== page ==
A controversial pokie trust paid out nearly $100,000 to a racing group to buy a small piece of racetrack from one of its own club members.
The grant made to Gallop South - thoroughbred racing's umbrella body for Southland and Otago - was then paid to the Oamaru Jockey Club to buy a section of the Oamaru racecourse.
The move has been slammed by industry sources as "pure naked greed" and a "desperate way" to grab pokie funds.
The $97,000 payment bought a section of the Oamaru race course, which hosts fewer than than 10 meetings a year, with Gallop South arguing the sale protected the future of racing after the club threatened to sell it for housing.
The grant was made by The Trusts Community Foundation (formerly the Trusts Charitable Foundation), subject of several critical stories by the Sunday Star-Times, including its close relationships and multimillion-dollar grant funding of the racing industry.
The Star-Times has learned a former Internal Affairs analyst, Dave Bermingham, studied the grant as part of work done to analyse TTCF's pattern of making huge grants to racing.
Bermingham confirmed he submitted a report to Internal Affairs about the grant before he left, but wouldn't discuss the contents.
TTCF records show the grant was paid in November 2011 "towards the purchase of a piece of land known as ‘the Mile Shute' at Oamaru Racecourse, belonging to the Oamaru Jockey Club Inc. Oamaru Jockey Club wish to sell this land and it is in the interest of all racing clubs in Otago and Southland that Gallop South Inc purchase this to preserve the future of racing at Oamaru Racecourse. It would be a disaster if it was sold to a non-racing interest".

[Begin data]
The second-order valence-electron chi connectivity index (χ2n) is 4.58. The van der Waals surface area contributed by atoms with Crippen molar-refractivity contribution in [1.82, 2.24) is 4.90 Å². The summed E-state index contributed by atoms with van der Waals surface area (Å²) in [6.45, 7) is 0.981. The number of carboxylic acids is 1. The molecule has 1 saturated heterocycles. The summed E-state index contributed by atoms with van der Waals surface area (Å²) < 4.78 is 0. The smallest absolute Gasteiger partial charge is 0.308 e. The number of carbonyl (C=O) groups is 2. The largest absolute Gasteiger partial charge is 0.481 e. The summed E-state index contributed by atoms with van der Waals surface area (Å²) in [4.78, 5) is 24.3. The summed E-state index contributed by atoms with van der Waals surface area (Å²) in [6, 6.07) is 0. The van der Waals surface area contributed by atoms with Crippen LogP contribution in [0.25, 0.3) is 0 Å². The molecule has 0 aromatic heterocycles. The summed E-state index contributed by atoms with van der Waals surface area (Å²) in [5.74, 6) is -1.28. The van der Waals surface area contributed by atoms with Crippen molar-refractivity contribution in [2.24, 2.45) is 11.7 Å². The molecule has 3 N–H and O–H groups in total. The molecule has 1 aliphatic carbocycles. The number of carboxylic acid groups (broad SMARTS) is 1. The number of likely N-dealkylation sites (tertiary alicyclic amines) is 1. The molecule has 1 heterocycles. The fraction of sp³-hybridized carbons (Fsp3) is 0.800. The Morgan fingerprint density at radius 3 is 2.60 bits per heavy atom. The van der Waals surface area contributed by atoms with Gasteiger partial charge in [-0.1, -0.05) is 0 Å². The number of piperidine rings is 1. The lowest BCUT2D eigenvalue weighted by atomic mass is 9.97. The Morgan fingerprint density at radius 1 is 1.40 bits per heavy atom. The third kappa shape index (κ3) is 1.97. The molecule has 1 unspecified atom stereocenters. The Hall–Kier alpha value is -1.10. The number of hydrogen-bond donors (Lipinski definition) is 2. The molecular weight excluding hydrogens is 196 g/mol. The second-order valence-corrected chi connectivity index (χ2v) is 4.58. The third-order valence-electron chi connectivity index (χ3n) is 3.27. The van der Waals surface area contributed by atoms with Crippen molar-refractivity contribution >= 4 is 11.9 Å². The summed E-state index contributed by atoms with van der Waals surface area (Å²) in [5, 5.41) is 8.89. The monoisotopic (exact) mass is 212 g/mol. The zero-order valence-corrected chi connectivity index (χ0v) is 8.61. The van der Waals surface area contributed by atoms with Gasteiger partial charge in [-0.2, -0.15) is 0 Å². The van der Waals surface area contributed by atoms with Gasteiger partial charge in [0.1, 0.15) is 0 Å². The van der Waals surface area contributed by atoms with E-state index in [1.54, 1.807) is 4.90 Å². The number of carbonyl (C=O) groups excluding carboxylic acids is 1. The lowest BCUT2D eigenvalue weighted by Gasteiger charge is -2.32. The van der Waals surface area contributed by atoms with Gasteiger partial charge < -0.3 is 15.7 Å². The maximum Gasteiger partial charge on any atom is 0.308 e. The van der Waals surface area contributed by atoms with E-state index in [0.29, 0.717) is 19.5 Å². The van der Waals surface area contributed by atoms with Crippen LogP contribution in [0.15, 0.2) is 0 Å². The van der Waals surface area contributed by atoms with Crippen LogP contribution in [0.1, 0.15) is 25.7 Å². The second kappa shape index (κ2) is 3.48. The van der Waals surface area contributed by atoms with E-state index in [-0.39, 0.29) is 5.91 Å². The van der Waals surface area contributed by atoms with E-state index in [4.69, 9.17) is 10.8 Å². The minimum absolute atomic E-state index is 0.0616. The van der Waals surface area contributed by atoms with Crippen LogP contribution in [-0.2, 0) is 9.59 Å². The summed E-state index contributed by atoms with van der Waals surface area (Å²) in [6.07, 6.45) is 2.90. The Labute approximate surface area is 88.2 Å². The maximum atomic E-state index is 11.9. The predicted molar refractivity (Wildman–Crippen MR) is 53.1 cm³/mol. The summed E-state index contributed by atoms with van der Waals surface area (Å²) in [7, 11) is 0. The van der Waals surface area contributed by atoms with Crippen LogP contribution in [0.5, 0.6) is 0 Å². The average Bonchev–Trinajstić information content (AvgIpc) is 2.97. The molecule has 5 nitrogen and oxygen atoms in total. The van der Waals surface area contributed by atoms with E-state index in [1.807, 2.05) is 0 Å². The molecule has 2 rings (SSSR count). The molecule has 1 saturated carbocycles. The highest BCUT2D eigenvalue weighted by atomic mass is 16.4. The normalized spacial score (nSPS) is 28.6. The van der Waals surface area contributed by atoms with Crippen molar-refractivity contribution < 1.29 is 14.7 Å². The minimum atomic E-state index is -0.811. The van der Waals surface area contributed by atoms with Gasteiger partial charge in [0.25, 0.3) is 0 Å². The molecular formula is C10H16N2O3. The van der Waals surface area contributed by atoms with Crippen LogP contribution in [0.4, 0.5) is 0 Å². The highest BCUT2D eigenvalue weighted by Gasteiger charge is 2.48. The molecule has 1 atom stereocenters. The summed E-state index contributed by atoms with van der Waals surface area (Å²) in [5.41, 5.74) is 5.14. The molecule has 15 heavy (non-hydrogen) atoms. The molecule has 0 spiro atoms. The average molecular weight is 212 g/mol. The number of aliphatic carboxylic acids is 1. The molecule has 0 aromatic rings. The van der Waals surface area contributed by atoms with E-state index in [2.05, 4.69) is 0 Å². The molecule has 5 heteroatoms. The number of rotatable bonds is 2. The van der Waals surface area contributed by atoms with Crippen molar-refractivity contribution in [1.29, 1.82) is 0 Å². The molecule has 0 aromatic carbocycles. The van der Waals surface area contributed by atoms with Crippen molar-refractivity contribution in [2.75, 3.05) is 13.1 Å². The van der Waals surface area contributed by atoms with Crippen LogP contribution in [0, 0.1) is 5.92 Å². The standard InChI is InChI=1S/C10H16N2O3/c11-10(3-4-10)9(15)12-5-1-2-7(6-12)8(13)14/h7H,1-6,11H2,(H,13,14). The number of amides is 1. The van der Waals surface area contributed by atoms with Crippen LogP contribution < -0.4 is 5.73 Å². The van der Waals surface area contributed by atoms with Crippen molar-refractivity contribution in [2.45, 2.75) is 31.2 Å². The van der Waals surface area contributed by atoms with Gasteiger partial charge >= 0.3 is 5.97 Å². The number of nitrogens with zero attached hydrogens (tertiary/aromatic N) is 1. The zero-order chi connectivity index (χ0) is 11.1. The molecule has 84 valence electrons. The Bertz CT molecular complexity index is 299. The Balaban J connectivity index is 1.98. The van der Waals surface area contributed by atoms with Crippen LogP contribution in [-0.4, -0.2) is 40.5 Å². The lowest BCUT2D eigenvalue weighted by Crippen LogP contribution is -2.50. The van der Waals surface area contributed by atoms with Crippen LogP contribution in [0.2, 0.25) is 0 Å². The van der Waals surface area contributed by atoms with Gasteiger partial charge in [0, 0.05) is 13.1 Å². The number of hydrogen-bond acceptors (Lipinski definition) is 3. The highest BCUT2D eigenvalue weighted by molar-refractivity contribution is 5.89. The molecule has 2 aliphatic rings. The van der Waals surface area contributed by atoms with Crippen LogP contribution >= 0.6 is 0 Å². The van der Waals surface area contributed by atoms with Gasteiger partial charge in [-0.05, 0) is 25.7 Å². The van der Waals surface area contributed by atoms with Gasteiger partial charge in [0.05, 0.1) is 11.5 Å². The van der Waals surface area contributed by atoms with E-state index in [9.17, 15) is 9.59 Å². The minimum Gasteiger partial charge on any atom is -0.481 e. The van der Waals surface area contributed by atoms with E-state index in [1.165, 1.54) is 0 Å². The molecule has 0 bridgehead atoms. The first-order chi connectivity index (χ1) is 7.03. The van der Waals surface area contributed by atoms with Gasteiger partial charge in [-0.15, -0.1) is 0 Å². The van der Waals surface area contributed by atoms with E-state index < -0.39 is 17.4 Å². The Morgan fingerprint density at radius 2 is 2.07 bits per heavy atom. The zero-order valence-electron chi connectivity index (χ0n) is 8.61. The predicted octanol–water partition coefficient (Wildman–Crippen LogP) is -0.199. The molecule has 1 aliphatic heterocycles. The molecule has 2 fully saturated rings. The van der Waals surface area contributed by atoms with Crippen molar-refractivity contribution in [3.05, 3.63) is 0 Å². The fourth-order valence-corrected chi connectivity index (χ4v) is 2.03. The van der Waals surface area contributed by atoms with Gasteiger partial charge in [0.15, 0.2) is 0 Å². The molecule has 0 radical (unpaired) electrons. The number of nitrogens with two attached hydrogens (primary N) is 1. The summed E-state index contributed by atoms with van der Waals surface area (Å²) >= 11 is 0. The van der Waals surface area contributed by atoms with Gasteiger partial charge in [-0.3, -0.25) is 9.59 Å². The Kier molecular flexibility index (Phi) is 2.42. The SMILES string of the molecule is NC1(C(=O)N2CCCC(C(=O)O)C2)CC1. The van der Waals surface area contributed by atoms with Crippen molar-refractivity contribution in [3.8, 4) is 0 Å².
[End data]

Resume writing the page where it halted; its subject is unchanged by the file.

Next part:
The piece of land, an extension that joins on to the main track, is surrounded by farmland and used only for races of 1600m.
Oamaru Jockey Club's records show the $118,000 it made for "sale of assets" was by far the biggest income on its 2012 balance sheet, on which it recorded a $248,000 surplus. Oamaru is "under the jurisdiction" of Gallop South, according to Gallop South's constitution.
Gaming industry sources said the big question was surrounding community benefit for the deal, which effectively just placed the money in Oamaru's bank account and allowed business to continue as usual.
One said it might be legal, but questioned if it was moral, adding: "The greed of racing interests keeps taking big chunks out of community funding. Hardly community benefit, is it?"
One source close to TTCF said it was a clear case of racing interests "coming up with desperate ways to rort gaming funds with the tacit aproval of an ineffective regulator".
Gallop South general manager Malcolm Little said the Star-Times' interest in the grant was "the last thing we need after the SFO", referring to an ongoing Serious Fraud Office inquiry into racing grants called "Operation Chestnut". He said the Oamaru club had said it no longer wanted the land, which was never put on the market.
Little said Gallop South paid "current market value" and denied Oamaru held them to ransom. He understood the money had been used to pay down debt.
Asked if it was in the community interest, he said: "That's probably not for me to answer. I can't answer that. It is in the interests of the racing industry and there is a wider community involved in the racing industry, not just horses and jockeys, but trucking businesses and people who sell feed."
The DIA said it had no record of any investigation into the grant and would not comment specifically, but said: "If there was a complaint about a particular grant, or an audit picks up an issue we will follow that up."
- © Fairfax NZ News
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